Abstract: We model the decisions of young individuals to stay in school or drop-out and engage in criminal activities. We build on the literature on human capital and crime engagement and use the framework of Banerjee (1993) that assumes that the information needed to engage in crime arrives in the form of a rumor and that individuals update their beliefs about the profitability of crime relative to education. These assumptions allow us to study the effect of social interactions on crime. We first show that a society with fully rational students is less vulnerable to crime than an otherwise identical society with boundedly rational students. We also investigate the spillovers from the actions of talented students to less talented students and show that policies that decrease the cost of education for talented students may increase the vulnerability of less talented students to crime. This is always the case when the heterogeneity of students with respect to talent is sufficiently small.
    Keywords: Human Capital, The Economics of Rumors, Social Interactions, Urban Economics
    JEL: D82 D83 I28
    Date: 2010–10
  17. By: Fan Zhai (Asian Development Bank Institute)
    Abstract: Capitalizing on recent estimates of infrastructure financing requirements in Asia, this paper frames a scenario for infrastructure development in the region and estimates the external effects of infrastructure investment. It also assesses quantitatively the economy-wide welfare effects of developing regional infrastructure in Asia, using a global computable general equilibrium model. The results show that developing Asian economies would gain significantly from the expansion of regional infrastructure in transport and communication. With annual investment of around US$800 billion in transport, communication, and energy infrastructure during 2010–2020, developing Asia is likely to reap welfare gains of US$1,616.3 billion (in 2008 prices) in 2020, or 10% of projected aggregate gross domestic product.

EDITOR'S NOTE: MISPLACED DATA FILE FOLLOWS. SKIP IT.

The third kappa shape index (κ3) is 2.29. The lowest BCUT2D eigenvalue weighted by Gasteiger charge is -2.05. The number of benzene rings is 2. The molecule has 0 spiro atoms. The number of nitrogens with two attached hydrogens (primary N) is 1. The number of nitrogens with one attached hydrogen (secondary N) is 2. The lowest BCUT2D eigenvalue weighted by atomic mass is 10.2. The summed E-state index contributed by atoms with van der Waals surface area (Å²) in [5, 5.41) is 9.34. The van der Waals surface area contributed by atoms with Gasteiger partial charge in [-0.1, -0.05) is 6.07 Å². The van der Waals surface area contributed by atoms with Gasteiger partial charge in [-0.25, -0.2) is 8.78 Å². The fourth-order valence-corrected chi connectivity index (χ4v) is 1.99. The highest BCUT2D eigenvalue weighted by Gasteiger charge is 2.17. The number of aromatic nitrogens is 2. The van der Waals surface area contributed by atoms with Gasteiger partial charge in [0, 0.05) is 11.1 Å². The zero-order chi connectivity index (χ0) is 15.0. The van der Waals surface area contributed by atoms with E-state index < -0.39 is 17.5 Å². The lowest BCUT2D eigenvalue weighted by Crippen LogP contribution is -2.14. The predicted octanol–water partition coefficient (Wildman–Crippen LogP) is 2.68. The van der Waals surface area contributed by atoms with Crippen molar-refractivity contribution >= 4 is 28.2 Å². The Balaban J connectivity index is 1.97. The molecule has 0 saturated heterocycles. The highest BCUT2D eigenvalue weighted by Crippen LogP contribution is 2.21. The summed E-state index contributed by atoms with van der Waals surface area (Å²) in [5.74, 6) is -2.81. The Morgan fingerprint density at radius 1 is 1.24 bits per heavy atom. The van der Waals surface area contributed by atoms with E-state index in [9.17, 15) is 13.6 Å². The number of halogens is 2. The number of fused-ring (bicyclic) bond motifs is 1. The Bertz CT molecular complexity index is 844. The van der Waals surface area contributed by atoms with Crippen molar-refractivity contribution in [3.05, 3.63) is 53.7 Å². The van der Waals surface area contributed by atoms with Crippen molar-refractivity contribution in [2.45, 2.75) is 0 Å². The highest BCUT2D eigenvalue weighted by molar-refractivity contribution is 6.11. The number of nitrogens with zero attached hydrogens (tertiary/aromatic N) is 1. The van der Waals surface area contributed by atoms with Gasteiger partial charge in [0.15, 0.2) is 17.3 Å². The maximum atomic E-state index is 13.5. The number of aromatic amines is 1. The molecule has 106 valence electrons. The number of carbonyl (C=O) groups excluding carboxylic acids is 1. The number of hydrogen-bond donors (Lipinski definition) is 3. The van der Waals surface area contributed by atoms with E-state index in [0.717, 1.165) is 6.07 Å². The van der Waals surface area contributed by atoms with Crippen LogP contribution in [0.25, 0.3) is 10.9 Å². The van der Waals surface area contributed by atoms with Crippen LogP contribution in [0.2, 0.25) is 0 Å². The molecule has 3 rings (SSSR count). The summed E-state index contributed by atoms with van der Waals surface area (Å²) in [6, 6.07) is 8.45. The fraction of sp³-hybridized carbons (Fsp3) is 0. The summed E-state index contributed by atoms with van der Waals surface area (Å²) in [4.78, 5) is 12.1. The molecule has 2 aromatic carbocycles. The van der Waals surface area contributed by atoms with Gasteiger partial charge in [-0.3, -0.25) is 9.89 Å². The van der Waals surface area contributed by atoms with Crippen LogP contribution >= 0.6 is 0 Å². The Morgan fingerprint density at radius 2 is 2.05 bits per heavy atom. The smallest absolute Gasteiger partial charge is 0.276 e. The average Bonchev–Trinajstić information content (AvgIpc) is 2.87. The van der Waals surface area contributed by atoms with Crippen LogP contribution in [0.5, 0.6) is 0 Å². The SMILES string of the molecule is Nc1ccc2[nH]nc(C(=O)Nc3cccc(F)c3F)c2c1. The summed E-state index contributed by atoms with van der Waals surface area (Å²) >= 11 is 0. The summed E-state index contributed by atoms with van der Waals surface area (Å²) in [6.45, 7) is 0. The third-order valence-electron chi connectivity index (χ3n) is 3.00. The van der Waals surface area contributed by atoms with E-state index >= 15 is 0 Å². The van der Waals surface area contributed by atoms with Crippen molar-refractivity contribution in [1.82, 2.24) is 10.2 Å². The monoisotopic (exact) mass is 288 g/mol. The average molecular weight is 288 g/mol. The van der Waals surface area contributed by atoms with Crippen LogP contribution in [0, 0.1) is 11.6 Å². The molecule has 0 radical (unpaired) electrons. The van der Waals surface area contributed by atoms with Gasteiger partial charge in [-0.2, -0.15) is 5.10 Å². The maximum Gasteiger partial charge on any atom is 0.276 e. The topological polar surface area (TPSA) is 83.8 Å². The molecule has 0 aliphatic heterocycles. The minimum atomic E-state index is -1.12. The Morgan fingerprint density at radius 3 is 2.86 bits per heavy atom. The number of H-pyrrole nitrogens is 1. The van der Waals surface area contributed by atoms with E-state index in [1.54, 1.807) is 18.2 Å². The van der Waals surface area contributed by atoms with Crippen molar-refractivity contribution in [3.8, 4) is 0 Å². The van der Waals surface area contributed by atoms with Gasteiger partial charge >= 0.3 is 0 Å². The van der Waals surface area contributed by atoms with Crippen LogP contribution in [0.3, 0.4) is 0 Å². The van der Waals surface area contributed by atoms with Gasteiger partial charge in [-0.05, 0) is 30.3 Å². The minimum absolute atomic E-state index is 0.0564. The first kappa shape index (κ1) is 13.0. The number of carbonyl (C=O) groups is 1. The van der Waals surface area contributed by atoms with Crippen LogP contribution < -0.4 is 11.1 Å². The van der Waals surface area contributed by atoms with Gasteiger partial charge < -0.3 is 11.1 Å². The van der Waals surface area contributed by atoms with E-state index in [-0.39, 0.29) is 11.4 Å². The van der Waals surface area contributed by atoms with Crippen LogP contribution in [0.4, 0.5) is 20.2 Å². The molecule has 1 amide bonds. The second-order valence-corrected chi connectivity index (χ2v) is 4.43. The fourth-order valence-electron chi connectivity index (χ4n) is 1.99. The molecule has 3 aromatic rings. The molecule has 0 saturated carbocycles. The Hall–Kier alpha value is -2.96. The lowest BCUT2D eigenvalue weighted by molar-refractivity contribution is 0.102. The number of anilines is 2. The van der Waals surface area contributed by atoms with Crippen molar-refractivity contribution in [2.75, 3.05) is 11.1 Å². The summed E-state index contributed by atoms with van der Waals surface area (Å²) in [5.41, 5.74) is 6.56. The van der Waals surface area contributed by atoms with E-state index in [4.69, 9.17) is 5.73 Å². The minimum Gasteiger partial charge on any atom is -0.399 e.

Keywords: infrastructure financing, infrastructure investment, Asia, welfare, computable general equilibrium model
    JEL: C68 F15
    Date: 2010
  18. By: Rodriguez-Planas, Nuria (Universitat Autònoma de Barcelona)
    Abstract: This paper reviews recent studies on the effectiveness of services and incentives offered to disadvantaged youth. We focus our analysis on three types of interventions: mentoring, educational services, and financial rewards. The objective of this article is threefold. First, we explain alternative theoretical points of view in favor (or against – when applicable) each of these interventions. Then, we discuss how recent empirical work has affected that view, and we summarize the latest findings. We conclude with a discussion on what questions remain to be examined. Our hope is that this article will serve as a resource for those seeking to understand what educational interventions work and for whom, and to use as a starting point to illuminate the debate on where to go next.
    Keywords: cognitive and non-cognitive skills, intrinsic and extrinsic motivation, at-risk youth, resilience, deviancy training, deterrence, primary- and high-school, post-secondary education, remedial programs, incentives on inputs and outputs
    JEL: C93 I21 I22 I28 J24
    Date: 2010–10